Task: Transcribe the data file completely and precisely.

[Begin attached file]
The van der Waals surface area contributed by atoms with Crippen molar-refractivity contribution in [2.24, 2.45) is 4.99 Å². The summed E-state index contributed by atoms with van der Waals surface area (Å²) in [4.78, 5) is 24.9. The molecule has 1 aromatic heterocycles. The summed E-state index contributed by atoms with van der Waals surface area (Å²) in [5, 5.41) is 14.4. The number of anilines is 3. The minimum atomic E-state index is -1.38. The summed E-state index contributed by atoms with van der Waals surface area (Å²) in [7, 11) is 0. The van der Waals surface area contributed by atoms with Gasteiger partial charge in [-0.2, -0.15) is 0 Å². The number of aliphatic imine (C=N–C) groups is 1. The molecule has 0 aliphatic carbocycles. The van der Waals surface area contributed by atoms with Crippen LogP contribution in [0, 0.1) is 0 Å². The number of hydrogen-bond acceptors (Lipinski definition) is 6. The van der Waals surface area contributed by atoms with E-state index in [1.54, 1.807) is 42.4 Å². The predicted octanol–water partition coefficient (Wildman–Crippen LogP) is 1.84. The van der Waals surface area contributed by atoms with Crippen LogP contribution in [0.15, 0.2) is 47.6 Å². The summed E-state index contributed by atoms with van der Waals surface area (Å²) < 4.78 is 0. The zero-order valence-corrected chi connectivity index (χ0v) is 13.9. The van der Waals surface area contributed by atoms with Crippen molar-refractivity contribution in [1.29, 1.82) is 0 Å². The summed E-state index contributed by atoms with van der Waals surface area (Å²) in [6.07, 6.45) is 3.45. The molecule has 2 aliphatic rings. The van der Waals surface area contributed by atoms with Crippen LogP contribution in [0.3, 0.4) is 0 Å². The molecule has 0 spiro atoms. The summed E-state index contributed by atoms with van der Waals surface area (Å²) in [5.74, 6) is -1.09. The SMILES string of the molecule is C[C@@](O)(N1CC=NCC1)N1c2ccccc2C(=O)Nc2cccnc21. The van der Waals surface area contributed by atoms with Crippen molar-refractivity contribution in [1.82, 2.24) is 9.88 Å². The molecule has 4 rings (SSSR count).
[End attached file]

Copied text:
The van der Waals surface area contributed by atoms with Crippen molar-refractivity contribution in [2.24, 2.45) is 4.99 Å². The summed E-state index contributed by atoms with van der Waals surface area (Å²) in [4.78, 5) is 24.9. The molecule has 1 aromatic heterocycles. The summed E-state index contributed by atoms with van der Waals surface area (Å²) in [5, 5.41) is 14.4. The number of anilines is 3. The minimum atomic E-state index is -1.38. The summed E-state index contributed by atoms with van der Waals surface area (Å²) in [7, 11) is 0. The van der Waals surface area contributed by atoms with Gasteiger partial charge in [-0.2, -0.15) is 0 Å². The number of aliphatic imine (C=N–C) groups is 1. The molecule has 0 aliphatic carbocycles. The van der Waals surface area contributed by atoms with Crippen LogP contribution in [0, 0.1) is 0 Å². The number of hydrogen-bond acceptors (Lipinski definition) is 6. The van der Waals surface area contributed by atoms with E-state index in [1.54, 1.807) is 42.4 Å². The predicted octanol–water partition coefficient (Wildman–Crippen LogP) is 1.84. The van der Waals surface area contributed by atoms with Crippen LogP contribution in [0.15, 0.2) is 47.6 Å². The summed E-state index contributed by atoms with van der Waals surface area (Å²) < 4.78 is 0. The zero-order valence-corrected chi connectivity index (χ0v) is 13.9. The van der Waals surface area contributed by atoms with Crippen molar-refractivity contribution in [1.29, 1.82) is 0 Å². The summed E-state index contributed by atoms with van der Waals surface area (Å²) in [6.07, 6.45) is 3.45. The molecule has 2 aliphatic rings. The van der Waals surface area contributed by atoms with Crippen LogP contribution in [0.3, 0.4) is 0 Å². The molecule has 0 spiro atoms. The summed E-state index contributed by atoms with van der Waals surface area (Å²) in [5.74, 6) is -1.09. The SMILES string of the molecule is C[C@@](O)(N1CC=NCC1)N1c2ccccc2C(=O)Nc2cccnc21. The van der Waals surface area contributed by atoms with Crippen molar-refractivity contribution in [1.82, 2.24) is 9.88 Å². The molecule has 4 rings (SSSR count).